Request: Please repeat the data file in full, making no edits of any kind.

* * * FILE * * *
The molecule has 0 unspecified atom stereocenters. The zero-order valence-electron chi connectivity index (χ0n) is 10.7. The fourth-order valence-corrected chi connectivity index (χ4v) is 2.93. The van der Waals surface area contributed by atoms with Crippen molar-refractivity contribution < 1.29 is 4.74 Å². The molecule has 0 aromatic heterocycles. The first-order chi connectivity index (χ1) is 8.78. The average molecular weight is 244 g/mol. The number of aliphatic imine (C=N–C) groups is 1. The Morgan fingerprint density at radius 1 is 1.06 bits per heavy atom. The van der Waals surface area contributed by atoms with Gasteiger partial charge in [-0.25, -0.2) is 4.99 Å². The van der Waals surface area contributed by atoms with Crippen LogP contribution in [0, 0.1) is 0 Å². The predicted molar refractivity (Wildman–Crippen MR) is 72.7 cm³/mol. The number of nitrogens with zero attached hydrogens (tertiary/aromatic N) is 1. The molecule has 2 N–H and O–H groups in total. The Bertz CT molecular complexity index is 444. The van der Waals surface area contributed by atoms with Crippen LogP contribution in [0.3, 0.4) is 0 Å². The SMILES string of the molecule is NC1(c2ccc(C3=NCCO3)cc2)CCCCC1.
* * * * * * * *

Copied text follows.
The molecule has 0 unspecified atom stereocenters. The zero-order valence-electron chi connectivity index (χ0n) is 10.7. The fourth-order valence-corrected chi connectivity index (χ4v) is 2.93. The van der Waals surface area contributed by atoms with Crippen molar-refractivity contribution < 1.29 is 4.74 Å². The molecule has 0 aromatic heterocycles. The first-order chi connectivity index (χ1) is 8.78. The average molecular weight is 244 g/mol. The number of aliphatic imine (C=N–C) groups is 1. The Morgan fingerprint density at radius 1 is 1.06 bits per heavy atom. The van der Waals surface area contributed by atoms with Gasteiger partial charge in [-0.25, -0.2) is 4.99 Å². The van der Waals surface area contributed by atoms with Crippen LogP contribution in [0, 0.1) is 0 Å². The predicted molar refractivity (Wildman–Crippen MR) is 72.7 cm³/mol. The number of nitrogens with zero attached hydrogens (tertiary/aromatic N) is 1. The molecule has 2 N–H and O–H groups in total. The Bertz CT molecular complexity index is 444. The van der Waals surface area contributed by atoms with Crippen LogP contribution in [0.3, 0.4) is 0 Å². The SMILES string of the molecule is NC1(c2ccc(C3=NCCO3)cc2)CCCCC1.